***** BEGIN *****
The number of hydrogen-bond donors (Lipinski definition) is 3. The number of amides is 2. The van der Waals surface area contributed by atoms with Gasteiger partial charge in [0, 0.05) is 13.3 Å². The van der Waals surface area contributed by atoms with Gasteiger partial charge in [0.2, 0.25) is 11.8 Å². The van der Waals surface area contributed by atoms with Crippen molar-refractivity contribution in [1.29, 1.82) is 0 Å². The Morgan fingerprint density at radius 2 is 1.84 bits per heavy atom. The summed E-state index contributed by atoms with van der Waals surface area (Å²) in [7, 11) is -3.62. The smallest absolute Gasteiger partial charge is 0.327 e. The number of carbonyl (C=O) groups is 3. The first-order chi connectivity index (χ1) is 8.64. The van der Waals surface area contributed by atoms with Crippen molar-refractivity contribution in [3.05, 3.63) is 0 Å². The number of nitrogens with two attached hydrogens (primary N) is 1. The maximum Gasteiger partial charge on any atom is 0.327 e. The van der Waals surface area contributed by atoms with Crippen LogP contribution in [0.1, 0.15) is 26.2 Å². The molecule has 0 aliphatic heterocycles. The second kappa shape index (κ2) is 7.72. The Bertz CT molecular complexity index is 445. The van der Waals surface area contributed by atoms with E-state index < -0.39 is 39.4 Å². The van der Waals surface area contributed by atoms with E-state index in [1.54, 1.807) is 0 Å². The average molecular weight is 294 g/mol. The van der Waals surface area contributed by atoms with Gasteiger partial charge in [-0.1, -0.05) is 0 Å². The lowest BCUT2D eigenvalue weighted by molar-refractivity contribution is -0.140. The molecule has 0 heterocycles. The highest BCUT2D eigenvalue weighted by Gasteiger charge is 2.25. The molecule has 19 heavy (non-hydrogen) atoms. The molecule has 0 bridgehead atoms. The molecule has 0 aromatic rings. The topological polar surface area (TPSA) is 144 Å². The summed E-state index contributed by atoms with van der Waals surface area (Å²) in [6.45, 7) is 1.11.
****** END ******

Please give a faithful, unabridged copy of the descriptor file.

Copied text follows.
The number of hydrogen-bond donors (Lipinski definition) is 3. The number of amides is 2. The van der Waals surface area contributed by atoms with Gasteiger partial charge in [0, 0.05) is 13.3 Å². The van der Waals surface area contributed by atoms with Gasteiger partial charge in [0.2, 0.25) is 11.8 Å². The van der Waals surface area contributed by atoms with Crippen molar-refractivity contribution in [1.29, 1.82) is 0 Å². The Morgan fingerprint density at radius 2 is 1.84 bits per heavy atom. The summed E-state index contributed by atoms with van der Waals surface area (Å²) in [7, 11) is -3.62. The smallest absolute Gasteiger partial charge is 0.327 e. The number of carbonyl (C=O) groups is 3. The first-order chi connectivity index (χ1) is 8.64. The van der Waals surface area contributed by atoms with Crippen molar-refractivity contribution in [3.05, 3.63) is 0 Å². The number of nitrogens with two attached hydrogens (primary N) is 1. The maximum Gasteiger partial charge on any atom is 0.327 e. The van der Waals surface area contributed by atoms with Crippen LogP contribution in [0.1, 0.15) is 26.2 Å². The molecule has 0 aliphatic heterocycles. The second kappa shape index (κ2) is 7.72. The Bertz CT molecular complexity index is 445. The van der Waals surface area contributed by atoms with E-state index < -0.39 is 39.4 Å². The van der Waals surface area contributed by atoms with E-state index in [1.54, 1.807) is 0 Å². The average molecular weight is 294 g/mol. The van der Waals surface area contributed by atoms with Gasteiger partial charge in [-0.1, -0.05) is 0 Å². The lowest BCUT2D eigenvalue weighted by molar-refractivity contribution is -0.140. The molecule has 0 heterocycles. The highest BCUT2D eigenvalue weighted by Gasteiger charge is 2.25. The molecule has 19 heavy (non-hydrogen) atoms. The molecule has 0 bridgehead atoms. The molecule has 0 aromatic rings. The topological polar surface area (TPSA) is 144 Å². The summed E-state index contributed by atoms with van der Waals surface area (Å²) in [6.45, 7) is 1.11.